Immigration News Digest – 7/15/10

Compiled by Erin Rosa, Media Consortium blogger

Senate Bill 1070, Arizona’s notorious anti-immigrant law, is set to go into effect on July 29. With days left to go, Organizers are in a race against the clock to minimize the bill’s impact on immigrant communities. Meanwhile, legal experts are examining the strategy behind a federal Department of Justice suit recently lobbed against the Arizona law, and other immigrant rights supporters continue to pressure the state via boycott. All of these acts are contributing to a tumultuous fight that’s escalating by the day.

A top concern is that SB 1070 will increase racial profiling and harassment against Latinos due to a provision that requires local law enforcement to check an individual’s immigration status if there is “reasonable suspicion” that a person is undocumented. The bill also requires immigrants with documentation to carry papers at all times.

At ColorLines, Jamilah King reports that “activists nationwide are stepping up their protests against the measure.” As part of a new campaign called “30 Days, 30 Events for Human Rights,” a variety of actions including works shops, concerts, and protests have been planned for each day leading up to July 28, the day before the bill is set to become law.

Border governors boycott Arizona

GRITtv has more coverage of the Arizona debacle, including commentary from Arizona state lawmaker Kyrsten Sinema and Suman Raghunathan of the Progressive States Network.

On top of that, ColorLines’ Daisy Hernandez also writes that an annual meeting of Mexican and US governors set to take place in Arizona has been canceled over the controversial law. “Six governors of Mexico’s border states have basically said there’s no way in hell they’re stepping foot in Arizona,” Hernandez reports.

This year it was Arizona’s turn to host the meeting, which has taken place for the last 30 years. But Arizona Governor Jan Brewer 86’d the event, citing lack of attendance.

Another lawsuit?

One might think Arizona officials have enough to worry about after spurring international outrage, boycotts, and countless lawsuits with the passage of one law. But now there are reports that the state may get sued by the Justice Department again if documented cases of racial profiling occur after SB 1070 takes effect.

As Gabriel Arana at The American Prospect explains, the Obama administration’s suit against Arizona centers around the legal question of “whether the state is pre-empting the federal government’s constitutional authority to regulate immigration,” not the potential for civil rights abuses.

But New America Media notes that “in six months or a year, the Department of Justice plans to study the impact of the law on racial profiling,” and if civil rights violations are found, Attorney General Eric Holder won’t hesitate to take action.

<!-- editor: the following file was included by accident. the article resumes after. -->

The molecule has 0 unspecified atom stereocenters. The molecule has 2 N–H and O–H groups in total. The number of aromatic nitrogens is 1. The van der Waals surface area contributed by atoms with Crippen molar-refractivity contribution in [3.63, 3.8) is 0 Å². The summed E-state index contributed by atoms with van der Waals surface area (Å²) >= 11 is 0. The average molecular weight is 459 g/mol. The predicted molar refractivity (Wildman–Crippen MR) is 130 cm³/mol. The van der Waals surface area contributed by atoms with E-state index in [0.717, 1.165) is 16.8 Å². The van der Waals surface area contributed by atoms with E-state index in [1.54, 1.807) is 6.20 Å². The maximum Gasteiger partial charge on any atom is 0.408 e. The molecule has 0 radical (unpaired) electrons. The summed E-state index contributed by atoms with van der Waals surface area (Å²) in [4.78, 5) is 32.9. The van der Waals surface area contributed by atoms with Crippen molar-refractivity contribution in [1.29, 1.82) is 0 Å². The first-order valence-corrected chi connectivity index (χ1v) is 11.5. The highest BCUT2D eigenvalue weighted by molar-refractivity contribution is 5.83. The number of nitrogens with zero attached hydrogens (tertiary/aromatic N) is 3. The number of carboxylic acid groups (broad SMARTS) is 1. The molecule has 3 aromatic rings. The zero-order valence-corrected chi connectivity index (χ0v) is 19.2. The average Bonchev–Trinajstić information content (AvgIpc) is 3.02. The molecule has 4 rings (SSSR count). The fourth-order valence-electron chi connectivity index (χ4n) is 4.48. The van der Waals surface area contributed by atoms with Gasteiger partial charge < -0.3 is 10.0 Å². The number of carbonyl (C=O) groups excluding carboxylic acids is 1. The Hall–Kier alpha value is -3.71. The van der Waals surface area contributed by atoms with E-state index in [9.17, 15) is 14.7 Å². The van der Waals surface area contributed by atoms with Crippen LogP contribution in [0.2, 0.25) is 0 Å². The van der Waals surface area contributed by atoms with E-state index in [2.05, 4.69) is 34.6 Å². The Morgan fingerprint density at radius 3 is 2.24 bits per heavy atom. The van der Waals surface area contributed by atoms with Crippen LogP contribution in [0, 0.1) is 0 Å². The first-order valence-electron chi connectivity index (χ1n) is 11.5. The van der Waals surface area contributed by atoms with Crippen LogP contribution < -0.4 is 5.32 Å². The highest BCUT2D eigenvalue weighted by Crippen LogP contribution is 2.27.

Still hope for the DREAM Act

While media outlets direct their attention to Arizona, other immigrant rights supporters are actively working to support the Development, Relief and Education for Alien Minors (DREAM) Act on the national level. The DREAM Act is a federal bill that would provide a pathway to citizenship for young immigrants who were brought into the United States as children and have no control over their immigration status.

Feministing reports on the Campus Progress National Conference that took place in Washington DC last week, which featured David Cho, whose parents immigrated from South Korea when he was nine. Because he is undocumented, Cho, through no fault of his own, is barred from most schools and jobs.

Immigration’s Impact on Metropolitan Areas

Next American City’s June podcast Metro Matters tackles the question of how immigrants benefit–and pose challenges–to cities and their surrounding areas. NAC editor-in-chief Diana Lind interviews demographer Audrey Singer of the Brookings Institution’s Metropolitan Policy Program.

Trapped in an ‘invisible prison’

“My dad believed that my two younger sisters and I could fulfill the American dream,” said Cho, who would like to be able to serve in the US Air Force. “But I feel like I am living inside an invisible prison cell. Because there are these invisible bars in front of me that limit me from doing the things I want to do.”

The DREAM Act would benefit people like Cho, by allowing immigrants who came to the country before the age of 16 to obtain citizenship after graduating from high school by either going to college for two years or serving in the armed forces.

Mikhail Zinshteyn at Campus Progress reports that if the DREAM Act were enacted today, “800,000 individuals would qualify for legal status on a conditional basis or having already completed a high school degree,” while an additional 900,000 would qualify upon turning 18. But it all depends on the Senate, and it remains to be seen if it will can tackle the issue by the end of the year.

This post features links to the best independent, progressive reporting about immigration by members of The Media Consortium. It is free to reprint. Visit the Diaspora for a complete list of articles on immigration issues, or follow us on Twitter. And for the best progressive reporting on critical economy, environment, and health care issues, check out The Audit, The Mulch, and The Pulse . This is a project of The Media Consortium, a network of leading independent media outlets.

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